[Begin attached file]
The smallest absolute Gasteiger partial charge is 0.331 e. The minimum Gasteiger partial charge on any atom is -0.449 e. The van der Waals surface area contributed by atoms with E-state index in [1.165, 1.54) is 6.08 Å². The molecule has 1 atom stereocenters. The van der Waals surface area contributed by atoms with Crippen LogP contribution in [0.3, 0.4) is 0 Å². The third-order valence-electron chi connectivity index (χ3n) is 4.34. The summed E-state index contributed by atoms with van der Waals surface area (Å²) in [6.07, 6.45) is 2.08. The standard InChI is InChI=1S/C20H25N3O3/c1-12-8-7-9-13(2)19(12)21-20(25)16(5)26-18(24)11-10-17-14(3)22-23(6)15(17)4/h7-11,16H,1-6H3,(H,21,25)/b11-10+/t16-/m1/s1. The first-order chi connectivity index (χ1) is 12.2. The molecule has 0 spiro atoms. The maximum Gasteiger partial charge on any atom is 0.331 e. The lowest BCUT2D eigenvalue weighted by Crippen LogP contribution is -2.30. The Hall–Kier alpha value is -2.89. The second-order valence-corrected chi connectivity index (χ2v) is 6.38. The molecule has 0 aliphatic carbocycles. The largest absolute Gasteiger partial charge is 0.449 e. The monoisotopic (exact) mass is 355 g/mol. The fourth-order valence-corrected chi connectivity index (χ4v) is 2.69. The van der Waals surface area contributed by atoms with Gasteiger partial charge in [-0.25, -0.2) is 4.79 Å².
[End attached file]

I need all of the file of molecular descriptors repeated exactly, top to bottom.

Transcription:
The smallest absolute Gasteiger partial charge is 0.331 e. The minimum Gasteiger partial charge on any atom is -0.449 e. The van der Waals surface area contributed by atoms with E-state index in [1.165, 1.54) is 6.08 Å². The molecule has 1 atom stereocenters. The van der Waals surface area contributed by atoms with Crippen LogP contribution in [0.3, 0.4) is 0 Å². The third-order valence-electron chi connectivity index (χ3n) is 4.34. The summed E-state index contributed by atoms with van der Waals surface area (Å²) in [6.07, 6.45) is 2.08. The standard InChI is InChI=1S/C20H25N3O3/c1-12-8-7-9-13(2)19(12)21-20(25)16(5)26-18(24)11-10-17-14(3)22-23(6)15(17)4/h7-11,16H,1-6H3,(H,21,25)/b11-10+/t16-/m1/s1. The first-order chi connectivity index (χ1) is 12.2. The molecule has 0 spiro atoms. The maximum Gasteiger partial charge on any atom is 0.331 e. The lowest BCUT2D eigenvalue weighted by Crippen LogP contribution is -2.30. The Hall–Kier alpha value is -2.89. The second-order valence-corrected chi connectivity index (χ2v) is 6.38. The molecule has 0 aliphatic carbocycles. The largest absolute Gasteiger partial charge is 0.449 e. The monoisotopic (exact) mass is 355 g/mol. The fourth-order valence-corrected chi connectivity index (χ4v) is 2.69. The van der Waals surface area contributed by atoms with Gasteiger partial charge in [-0.25, -0.2) is 4.79 Å².